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Assessment uses studies the agency previously recognized as flawed and could threaten use of safe weed management tool.
June 2, 2016
The Environmental Protection Agency’s draft report on the ecological assessment of the herbicide atrazine sparked concern from pesticide makers and farm groups.
Atrazine is one of the most widely used agricultural pesticides in the U.S. It is used primarily on corn, sorghum and sugarcane to control broadleaf and grassy weeds in the Midwest. Atrazine increases crop yields and enables no-till farming and conservation tillage, which help keep aquatic systems healthy by dramatically reducing soil runoff into rivers and streams.
Chip Bowling, president of the National Corn Growers Assn. (NCGA), said over the last 50 years, atrazine has passed some of the most rigorous safety testing in the world. “More than 7,000 scientific studies have found atrazine to be safe,” Bowling said.
NCGA expressed concern that EPA has chosen to base the ecological risk assessment for atrazine on studies its own Science Advisory Panel (SAP) deemed “flawed” just four years ago. “This undermines public confidence in the review process and goes against the mission of using the best available science,” Bowling said.
Syngenta said the assessment contains “numerous data and methodological errors and needs to be corrected.”
Dr. Marian Stypa, head of product development for Syngenta in North America, said the draft assessment discounted several rigorous, high-quality scientific studies and didn’t adhere to EPA’s own high standards. “The draft report erroneously and improperly estimated atrazine’s levels of concern for birds, fish, mammals and aquatic communities that are not supported by science.”
For example, SAP data presented in 2012 demonstrated that the level of concern (LOC) for atrazine could be more than six times higher than the conservative number proposed in EPA’s preliminary report while still being protective of aquatic communities. Together with numerous errors in EPA’s modeling, the agency drew scientifically unsound conclusions, based on flawed assessments that need to be corrected.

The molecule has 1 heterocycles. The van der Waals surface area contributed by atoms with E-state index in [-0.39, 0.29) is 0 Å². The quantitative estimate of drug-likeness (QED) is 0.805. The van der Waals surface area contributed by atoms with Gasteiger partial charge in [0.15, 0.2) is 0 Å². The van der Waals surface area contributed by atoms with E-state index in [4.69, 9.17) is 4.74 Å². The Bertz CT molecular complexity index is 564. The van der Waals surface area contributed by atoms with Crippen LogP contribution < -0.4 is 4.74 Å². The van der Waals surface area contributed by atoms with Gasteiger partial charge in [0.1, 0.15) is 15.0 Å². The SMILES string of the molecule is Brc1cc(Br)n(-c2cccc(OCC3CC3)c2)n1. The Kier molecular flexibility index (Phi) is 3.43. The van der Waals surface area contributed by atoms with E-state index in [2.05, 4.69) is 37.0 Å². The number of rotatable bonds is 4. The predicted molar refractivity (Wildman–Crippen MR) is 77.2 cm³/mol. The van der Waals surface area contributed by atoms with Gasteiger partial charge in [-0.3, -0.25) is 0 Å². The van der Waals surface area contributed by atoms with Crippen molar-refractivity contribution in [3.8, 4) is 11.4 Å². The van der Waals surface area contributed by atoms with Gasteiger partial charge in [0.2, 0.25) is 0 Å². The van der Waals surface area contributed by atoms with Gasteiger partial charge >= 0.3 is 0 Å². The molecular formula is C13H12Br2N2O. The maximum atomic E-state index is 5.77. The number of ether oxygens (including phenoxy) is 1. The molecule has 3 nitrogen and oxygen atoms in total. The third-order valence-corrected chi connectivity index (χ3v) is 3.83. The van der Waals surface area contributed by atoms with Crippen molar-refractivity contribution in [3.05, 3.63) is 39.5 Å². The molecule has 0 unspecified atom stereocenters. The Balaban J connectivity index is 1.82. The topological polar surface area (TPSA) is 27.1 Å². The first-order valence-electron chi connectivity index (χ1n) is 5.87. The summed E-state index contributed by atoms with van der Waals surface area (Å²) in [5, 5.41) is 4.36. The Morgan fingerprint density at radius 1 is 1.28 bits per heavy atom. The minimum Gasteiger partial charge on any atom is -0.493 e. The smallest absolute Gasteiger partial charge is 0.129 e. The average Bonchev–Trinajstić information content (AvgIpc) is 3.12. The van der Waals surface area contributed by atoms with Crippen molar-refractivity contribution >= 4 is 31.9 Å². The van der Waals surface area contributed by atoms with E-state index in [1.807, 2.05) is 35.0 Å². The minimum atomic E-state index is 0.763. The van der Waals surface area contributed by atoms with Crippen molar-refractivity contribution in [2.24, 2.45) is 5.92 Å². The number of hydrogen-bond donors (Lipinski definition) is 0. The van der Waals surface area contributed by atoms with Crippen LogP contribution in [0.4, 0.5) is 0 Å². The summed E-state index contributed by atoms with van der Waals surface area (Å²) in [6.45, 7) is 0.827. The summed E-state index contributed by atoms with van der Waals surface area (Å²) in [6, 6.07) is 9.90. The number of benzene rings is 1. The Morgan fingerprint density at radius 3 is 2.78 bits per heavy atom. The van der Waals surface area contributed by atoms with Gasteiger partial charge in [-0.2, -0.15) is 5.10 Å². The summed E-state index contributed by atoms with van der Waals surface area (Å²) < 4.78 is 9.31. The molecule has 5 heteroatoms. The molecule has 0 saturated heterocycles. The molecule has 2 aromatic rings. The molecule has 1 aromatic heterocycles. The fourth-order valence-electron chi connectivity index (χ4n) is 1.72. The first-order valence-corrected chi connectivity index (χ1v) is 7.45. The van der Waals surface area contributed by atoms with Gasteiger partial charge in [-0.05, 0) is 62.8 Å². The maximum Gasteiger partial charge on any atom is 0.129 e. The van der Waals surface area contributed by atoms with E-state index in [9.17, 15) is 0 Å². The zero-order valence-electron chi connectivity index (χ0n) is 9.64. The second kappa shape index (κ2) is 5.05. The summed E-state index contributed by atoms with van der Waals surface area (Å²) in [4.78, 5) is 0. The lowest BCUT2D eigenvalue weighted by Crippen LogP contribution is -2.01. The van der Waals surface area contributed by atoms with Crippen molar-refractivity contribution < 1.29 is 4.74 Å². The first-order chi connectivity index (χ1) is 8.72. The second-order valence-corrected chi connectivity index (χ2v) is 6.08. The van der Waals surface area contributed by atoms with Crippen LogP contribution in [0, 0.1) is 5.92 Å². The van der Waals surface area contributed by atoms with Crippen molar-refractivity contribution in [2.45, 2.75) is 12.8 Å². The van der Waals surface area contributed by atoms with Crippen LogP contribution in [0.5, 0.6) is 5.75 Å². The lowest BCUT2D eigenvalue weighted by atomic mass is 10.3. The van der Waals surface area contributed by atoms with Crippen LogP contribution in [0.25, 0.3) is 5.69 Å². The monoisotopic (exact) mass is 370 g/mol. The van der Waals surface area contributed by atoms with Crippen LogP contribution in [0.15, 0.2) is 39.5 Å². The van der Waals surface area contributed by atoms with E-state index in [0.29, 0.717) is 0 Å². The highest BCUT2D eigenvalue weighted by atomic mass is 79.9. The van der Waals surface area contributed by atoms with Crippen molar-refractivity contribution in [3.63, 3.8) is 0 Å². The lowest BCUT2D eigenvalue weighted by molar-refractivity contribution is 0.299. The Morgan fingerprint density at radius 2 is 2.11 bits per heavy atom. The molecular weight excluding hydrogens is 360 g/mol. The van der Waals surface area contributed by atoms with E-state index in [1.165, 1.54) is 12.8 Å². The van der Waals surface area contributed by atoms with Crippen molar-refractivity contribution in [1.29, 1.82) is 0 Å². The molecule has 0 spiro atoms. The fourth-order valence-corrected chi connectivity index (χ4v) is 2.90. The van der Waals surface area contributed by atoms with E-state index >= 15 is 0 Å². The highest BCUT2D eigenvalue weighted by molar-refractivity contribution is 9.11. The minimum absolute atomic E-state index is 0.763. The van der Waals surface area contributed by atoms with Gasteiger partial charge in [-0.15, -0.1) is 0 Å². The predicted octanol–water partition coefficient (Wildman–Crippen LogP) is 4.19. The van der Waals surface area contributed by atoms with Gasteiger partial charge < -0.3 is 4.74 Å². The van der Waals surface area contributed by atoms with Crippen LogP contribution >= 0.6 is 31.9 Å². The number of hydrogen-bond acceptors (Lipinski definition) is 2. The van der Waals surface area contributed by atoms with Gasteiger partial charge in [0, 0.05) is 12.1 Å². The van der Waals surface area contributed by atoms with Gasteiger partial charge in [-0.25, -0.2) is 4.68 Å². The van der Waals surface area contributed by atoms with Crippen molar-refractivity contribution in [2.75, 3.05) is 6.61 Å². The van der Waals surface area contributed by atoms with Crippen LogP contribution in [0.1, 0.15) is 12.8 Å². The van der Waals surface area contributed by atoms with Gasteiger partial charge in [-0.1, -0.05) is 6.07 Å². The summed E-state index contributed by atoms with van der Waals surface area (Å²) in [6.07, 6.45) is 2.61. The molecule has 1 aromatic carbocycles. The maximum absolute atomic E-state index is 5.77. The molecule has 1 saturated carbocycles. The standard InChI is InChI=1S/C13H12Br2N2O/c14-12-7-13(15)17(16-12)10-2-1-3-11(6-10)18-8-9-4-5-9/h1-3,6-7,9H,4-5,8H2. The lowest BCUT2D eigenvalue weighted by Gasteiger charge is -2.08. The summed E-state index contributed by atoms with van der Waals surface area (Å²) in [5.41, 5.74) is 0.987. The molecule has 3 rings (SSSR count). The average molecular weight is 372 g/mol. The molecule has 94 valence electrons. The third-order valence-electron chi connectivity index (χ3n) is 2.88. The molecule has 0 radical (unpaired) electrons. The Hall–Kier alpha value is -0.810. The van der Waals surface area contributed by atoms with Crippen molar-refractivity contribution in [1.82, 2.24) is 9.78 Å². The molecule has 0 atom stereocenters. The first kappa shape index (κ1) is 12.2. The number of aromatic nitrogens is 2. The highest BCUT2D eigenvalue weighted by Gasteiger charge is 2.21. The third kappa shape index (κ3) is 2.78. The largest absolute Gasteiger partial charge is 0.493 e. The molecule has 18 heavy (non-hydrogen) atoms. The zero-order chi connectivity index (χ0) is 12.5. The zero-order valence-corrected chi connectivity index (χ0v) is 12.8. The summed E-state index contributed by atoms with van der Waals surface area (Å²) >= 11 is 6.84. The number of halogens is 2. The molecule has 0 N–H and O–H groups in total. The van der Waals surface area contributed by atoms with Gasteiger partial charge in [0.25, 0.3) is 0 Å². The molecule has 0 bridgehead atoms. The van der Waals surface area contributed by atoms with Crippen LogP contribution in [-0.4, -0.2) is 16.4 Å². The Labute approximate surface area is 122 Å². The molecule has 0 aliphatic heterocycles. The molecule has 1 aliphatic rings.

“Assessments - even ones that are drafts - with such far-reaching consequences should only be based on the best, highest-quality science to ensure farmers have this critical and irreplaceable tool for U.S. agriculture,” said Vern Hawkins, president of Syngenta Crop Protection LLC and North America region director. “We’re confident that when given a thorough science review, atrazine’s continued, long-standing safety will be confirmed.”
A 2012 University of Chicago economic study found that farming without atrazine would cost corn growers up to $59 per acre. While corn prices have fallen since the report was released, the availability of atrazine for use in corn could be the difference between growers making a profit or incurring a loss on their crop, Syngenta said.
“That’s a cost many farmers cannot afford, and it would have ripple effects across the entire food and agriculture sector,” Bowling said of the study.
“Syngenta looks forward to EPA reviewing public comments, using the best available data, and correcting and revising the draft risk assessment. We also look forward to the SAP on atrazine in 2017,” Hawkins said.
Policy editor, Farm Futures
Jacqui Fatka grew up on a diversified livestock and grain farm in southwest Iowa and graduated from Iowa State University with a bachelor’s degree in journalism and mass communications, with a minor in agriculture education, in 2003. She’s been writing for agricultural audiences ever since. In college, she interned with Wallaces Farmer and cultivated her love of ag policy during an internship with the Iowa Pork Producers Association, working in Sen. Chuck Grassley’s Capitol Hill press office. In 2003, she started full time for Farm Progress companies’ state and regional publications as the e-content editor, and became Farm Futures’ policy editor in 2004. A few years later, she began covering grain and biofuels markets for the weekly newspaper Feedstuffs. As the current policy editor for Farm Progress, she covers the ongoing developments in ag policy, trade, regulations and court rulings. Fatka also serves as the interim executive secretary-treasurer for the North American Agricultural Journalists. She lives on a small acreage in central Ohio with her husband and three children.
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